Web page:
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Concerns rising over Tokyo Games’ potential “negative legacy”

Tokyo, Sept. 9 (Jiji Press)–Concerns are mounting over the six sports facilities that were created by the Tokyo metropolitan government for the Olympics and Paralympics held this summer and for future events, as only one of them is expected to be profitable.

 

While the Tokyo government spent about 140 billion yen on the permanent facilities, they may end up becoming a “negative legacy” if the novel coronavirus crisis continues to prevent people from attending events at the sites, critics say.

 

“By making good use of the legacy of the successful Tokyo Games, we aim to make Tokyo a city rich in both tangible and intangible aspects,” Tokyo Governor Yuriko Koike told reporters Wednesday, three days after the end of the Tokyo Paralympics, which followed the Olympic Games in the Japanese capital, held between late July and early August.

 

But myriad challenges remain regarding the profitability of the venues. Tokyo spent 56.7 billion yen, the most for any facility, on the Tokyo Aquatics Center in Koto Ward, which hosted swimming events in the Games. The center is slated to reopen in spring 2023 after it is renovated.

 

The facility is planned to be used as a training hub for athletes as it has three world-class pools and a fully equipped training room. It aims to host 100 swimming tournaments with one million attendees in total per year.

 

Although management of the facility has already been handed over to the private sector, it is estimated to log a loss of 640 million yen annually. Combined with the four other potentially unprofitable facilities, the total red ink is forecast to reach about 1.1 billion yen per year.

 

The metropolitan government hopes to turn them profitable by selling the naming rights and operating the sites at a higher frequency. But it has been unable to draw up specific action plans following the one-year postponement of the Tokyo Games caused by the COVID-19 pandemic.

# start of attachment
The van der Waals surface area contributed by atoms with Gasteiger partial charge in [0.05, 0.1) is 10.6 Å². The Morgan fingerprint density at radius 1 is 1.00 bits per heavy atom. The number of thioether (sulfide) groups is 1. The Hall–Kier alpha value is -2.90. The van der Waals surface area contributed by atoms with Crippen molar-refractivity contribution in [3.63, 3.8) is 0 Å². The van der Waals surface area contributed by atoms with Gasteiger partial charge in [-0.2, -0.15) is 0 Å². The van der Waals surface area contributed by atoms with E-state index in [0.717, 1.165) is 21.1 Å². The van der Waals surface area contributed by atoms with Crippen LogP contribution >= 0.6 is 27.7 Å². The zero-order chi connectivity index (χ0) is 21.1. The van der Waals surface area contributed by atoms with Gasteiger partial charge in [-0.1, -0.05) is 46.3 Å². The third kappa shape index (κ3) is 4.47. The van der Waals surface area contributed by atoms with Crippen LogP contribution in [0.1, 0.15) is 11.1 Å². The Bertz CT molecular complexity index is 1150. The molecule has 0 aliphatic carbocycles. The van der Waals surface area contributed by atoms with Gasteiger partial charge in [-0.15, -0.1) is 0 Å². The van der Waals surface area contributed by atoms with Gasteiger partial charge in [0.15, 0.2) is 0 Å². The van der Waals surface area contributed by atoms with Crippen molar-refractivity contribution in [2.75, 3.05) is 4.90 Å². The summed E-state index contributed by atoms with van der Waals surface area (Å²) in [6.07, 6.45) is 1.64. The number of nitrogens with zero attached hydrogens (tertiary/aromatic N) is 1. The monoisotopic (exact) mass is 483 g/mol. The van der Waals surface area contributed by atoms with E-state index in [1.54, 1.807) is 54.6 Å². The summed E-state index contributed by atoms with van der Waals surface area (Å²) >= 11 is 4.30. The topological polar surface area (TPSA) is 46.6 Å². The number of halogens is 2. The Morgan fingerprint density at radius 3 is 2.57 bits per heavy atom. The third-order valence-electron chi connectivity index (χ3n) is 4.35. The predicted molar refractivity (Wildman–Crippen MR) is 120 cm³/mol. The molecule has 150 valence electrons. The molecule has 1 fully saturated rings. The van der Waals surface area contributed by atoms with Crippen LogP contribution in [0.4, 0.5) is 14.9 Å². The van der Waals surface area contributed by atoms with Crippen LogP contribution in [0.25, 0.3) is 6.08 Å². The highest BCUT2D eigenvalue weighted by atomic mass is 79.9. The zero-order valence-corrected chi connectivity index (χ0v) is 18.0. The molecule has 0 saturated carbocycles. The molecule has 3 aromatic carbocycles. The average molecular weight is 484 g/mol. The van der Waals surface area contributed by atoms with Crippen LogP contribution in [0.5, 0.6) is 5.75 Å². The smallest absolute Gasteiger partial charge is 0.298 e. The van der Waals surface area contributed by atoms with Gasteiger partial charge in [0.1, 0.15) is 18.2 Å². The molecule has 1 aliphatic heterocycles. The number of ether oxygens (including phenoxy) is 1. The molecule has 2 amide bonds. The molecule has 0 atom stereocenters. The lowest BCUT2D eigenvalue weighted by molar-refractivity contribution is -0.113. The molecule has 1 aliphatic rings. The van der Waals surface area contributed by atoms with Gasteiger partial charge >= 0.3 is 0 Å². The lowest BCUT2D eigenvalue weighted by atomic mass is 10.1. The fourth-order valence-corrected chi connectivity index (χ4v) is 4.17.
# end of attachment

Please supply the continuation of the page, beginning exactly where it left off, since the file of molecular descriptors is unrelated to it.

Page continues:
The Ariake Arena, which hosted volleyball events in the Games, is the only site expected to make money, with a projected annual profit of 360 million yen. The venue, also in Koto Ward, can be used for concerts in addition to sports events, and hopes to see 1.4 million users per year.

 

But the projections were drawn up before the pandemic struck, and a Tokyo metropolitan assembly member questions whether demand will match the estimates.

 

A facility for bobsleigh competitions built for the 1998 Nagano Winter Games in central Japan was shut down in 2018 after a decline in the number of users forced it to continue running losses.

 

“The metropolitan government must explain to residents what benefits can be reaped from the sites even if they are unprofitable,” the assembly member said.

 

Tokyo missed out on almost all of some 90 billion yen in ticket sales as spectators were banned from most venues at the Olympics and Paralympics, and the metropolitan government is now scrambling to figure out how to cover the lost revenue.

 

The metropolitan government’s finances are worsening due to its novel coronavirus measures. It hopes to negotiate with the Japanese government over how to split the costs from the Olympics and Paralympics after the Tokyo Games organizing committee comes up with its financial results in April next year, sources said.

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